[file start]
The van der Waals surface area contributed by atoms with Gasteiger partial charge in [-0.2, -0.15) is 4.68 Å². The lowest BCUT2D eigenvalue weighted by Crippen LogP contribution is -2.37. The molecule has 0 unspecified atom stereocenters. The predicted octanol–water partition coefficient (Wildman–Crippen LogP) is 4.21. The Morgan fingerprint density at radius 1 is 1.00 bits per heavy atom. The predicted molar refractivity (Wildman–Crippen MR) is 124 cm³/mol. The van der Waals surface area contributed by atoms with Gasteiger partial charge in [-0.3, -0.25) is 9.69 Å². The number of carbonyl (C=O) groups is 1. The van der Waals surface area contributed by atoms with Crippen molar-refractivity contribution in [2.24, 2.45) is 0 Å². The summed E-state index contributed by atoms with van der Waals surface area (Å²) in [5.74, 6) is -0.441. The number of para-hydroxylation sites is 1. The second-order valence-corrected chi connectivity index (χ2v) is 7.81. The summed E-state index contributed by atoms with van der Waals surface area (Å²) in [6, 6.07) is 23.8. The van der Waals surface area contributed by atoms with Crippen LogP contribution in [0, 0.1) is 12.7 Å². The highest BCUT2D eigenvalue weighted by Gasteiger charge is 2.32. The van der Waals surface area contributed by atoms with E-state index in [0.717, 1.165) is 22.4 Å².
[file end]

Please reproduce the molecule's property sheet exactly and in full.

The van der Waals surface area contributed by atoms with Gasteiger partial charge in [-0.2, -0.15) is 4.68 Å². The lowest BCUT2D eigenvalue weighted by Crippen LogP contribution is -2.37. The molecule has 0 unspecified atom stereocenters. The predicted octanol–water partition coefficient (Wildman–Crippen LogP) is 4.21. The Morgan fingerprint density at radius 1 is 1.00 bits per heavy atom. The predicted molar refractivity (Wildman–Crippen MR) is 124 cm³/mol. The van der Waals surface area contributed by atoms with Gasteiger partial charge in [-0.3, -0.25) is 9.69 Å². The number of carbonyl (C=O) groups is 1. The van der Waals surface area contributed by atoms with Crippen molar-refractivity contribution in [2.24, 2.45) is 0 Å². The summed E-state index contributed by atoms with van der Waals surface area (Å²) in [5.74, 6) is -0.441. The number of para-hydroxylation sites is 1. The second-order valence-corrected chi connectivity index (χ2v) is 7.81. The summed E-state index contributed by atoms with van der Waals surface area (Å²) in [6, 6.07) is 23.8. The van der Waals surface area contributed by atoms with Crippen LogP contribution in [0, 0.1) is 12.7 Å². The highest BCUT2D eigenvalue weighted by Gasteiger charge is 2.32. The van der Waals surface area contributed by atoms with E-state index in [0.717, 1.165) is 22.4 Å².